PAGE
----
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The mutation of Europe's 'internet freedom' law

Agreement has been reached on the now-famous Amendment 138/46, allowing the Telecoms Reform Package to become law next year.Some rights activists are semi-up-in-arms about the final version of the amendment, saying it does not offer as much protection against internet disconnection as the original provided.
Written by David Meyer, Contributor on

Agreement has been reached on the now-famous Amendment 138/46, allowing the Telecoms Reform Package to become law next year.

Some rights activists are semi-up-in-arms about the final version of the amendment, saying it does not offer as much protection against internet disconnection as the original provided. Our main, comprehensive story on the agreement is here, but we also thought it worthwhile to show precisely what changed.

See for yourself. Here's the original Amendment 138/46 (.pdf; see page 41), voted through by the European Parliament in May, but rejected by the Council of Telecoms Ministers:

... no restriction may be imposed on the fundamental rights and freedoms of end-users, without a prior ruling by the judicial authorities, notably in accordance with Article 11 of the Charter of Fundamental Rights of the European Union on freedom of expression and information, save when public security is threatened in which case the ruling may be subsequent.

And here's the full text of the new Internet Freedom Provision, a.k.a. Article 1(3)a of the new Framework Directive:

Measures taken by Member States regarding end-users' access to or use of services and applications through electronic communications networks shall respect the fundamental rights and freedoms of natural persons, as guaranteed by the European Convention for the Protection of Human Rights and Fundamental Freedoms and general principles of Community law.

Any of these measures regarding end-users' access to or use of services and applications through electronic communications networks liable to restrict those fundamental rights or freedoms may only be imposed if they are appropriate, proportionate and necessary within a democratic society, and their implementation shall be subject to adequate procedural safeguards in conformity with the European Convention for the Protection of Human Rights and Fundamental Freedoms and general principles of Community law, including effective judicial protection and due process.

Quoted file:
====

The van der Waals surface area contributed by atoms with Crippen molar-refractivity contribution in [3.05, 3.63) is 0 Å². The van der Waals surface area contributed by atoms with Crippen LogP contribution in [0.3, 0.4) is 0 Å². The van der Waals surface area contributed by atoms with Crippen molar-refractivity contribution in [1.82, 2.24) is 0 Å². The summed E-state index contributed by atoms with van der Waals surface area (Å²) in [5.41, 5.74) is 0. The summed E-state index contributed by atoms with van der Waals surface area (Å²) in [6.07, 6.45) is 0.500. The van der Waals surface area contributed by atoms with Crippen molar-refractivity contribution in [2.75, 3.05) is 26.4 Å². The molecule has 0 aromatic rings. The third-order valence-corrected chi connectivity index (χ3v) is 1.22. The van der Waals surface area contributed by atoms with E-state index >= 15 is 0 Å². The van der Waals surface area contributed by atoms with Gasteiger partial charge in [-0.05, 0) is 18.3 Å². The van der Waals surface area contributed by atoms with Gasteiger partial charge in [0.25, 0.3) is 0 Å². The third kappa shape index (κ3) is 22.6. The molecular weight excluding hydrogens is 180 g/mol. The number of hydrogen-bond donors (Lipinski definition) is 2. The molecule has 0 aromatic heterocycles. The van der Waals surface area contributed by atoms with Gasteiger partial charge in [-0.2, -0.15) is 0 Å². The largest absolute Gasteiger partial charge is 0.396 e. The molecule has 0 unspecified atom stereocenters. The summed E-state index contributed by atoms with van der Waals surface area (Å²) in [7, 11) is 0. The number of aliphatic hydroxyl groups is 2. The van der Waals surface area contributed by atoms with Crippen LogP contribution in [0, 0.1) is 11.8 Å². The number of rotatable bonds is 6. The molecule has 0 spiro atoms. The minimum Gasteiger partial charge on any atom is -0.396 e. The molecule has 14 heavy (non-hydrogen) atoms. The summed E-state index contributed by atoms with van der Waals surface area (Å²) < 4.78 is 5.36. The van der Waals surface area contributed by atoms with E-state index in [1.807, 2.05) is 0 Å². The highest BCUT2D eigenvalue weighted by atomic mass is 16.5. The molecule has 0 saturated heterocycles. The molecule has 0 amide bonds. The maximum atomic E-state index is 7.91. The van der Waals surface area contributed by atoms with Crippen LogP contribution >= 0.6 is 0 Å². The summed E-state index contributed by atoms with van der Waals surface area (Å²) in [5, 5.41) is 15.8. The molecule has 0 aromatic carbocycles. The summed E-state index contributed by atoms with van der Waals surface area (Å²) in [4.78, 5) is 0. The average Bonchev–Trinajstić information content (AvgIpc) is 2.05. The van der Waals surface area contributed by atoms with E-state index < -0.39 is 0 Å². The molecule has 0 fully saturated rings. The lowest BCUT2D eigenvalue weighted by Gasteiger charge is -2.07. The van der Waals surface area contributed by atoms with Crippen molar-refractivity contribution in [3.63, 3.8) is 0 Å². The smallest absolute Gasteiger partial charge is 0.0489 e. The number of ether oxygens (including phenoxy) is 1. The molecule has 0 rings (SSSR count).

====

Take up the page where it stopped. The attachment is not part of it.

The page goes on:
Accordingly, these measures may only be taken with due respect for the principle of presumption of innocence and the right to privacy. A prior fair and impartial procedure shall be guaranteed, including the right to be heard of the person or persons concerned, subject to the need for appropriate conditions and procedural arrangements in duly substantiated cases of urgency in conformity with the European Convention for the Protection of Human Rights and Fundamental Freedoms.

The right to an effective and timely judicial review shall be guaranteed.

The crucial replacement is that of "a prior ruling by the judicial authorities" with "a prior fair and impartial procedure". That's a serious change, as it represents the difference between a court order and a far more nebulous "procedure".

The right to a timely review of the disconnection decision is, however, a bit more comforting.

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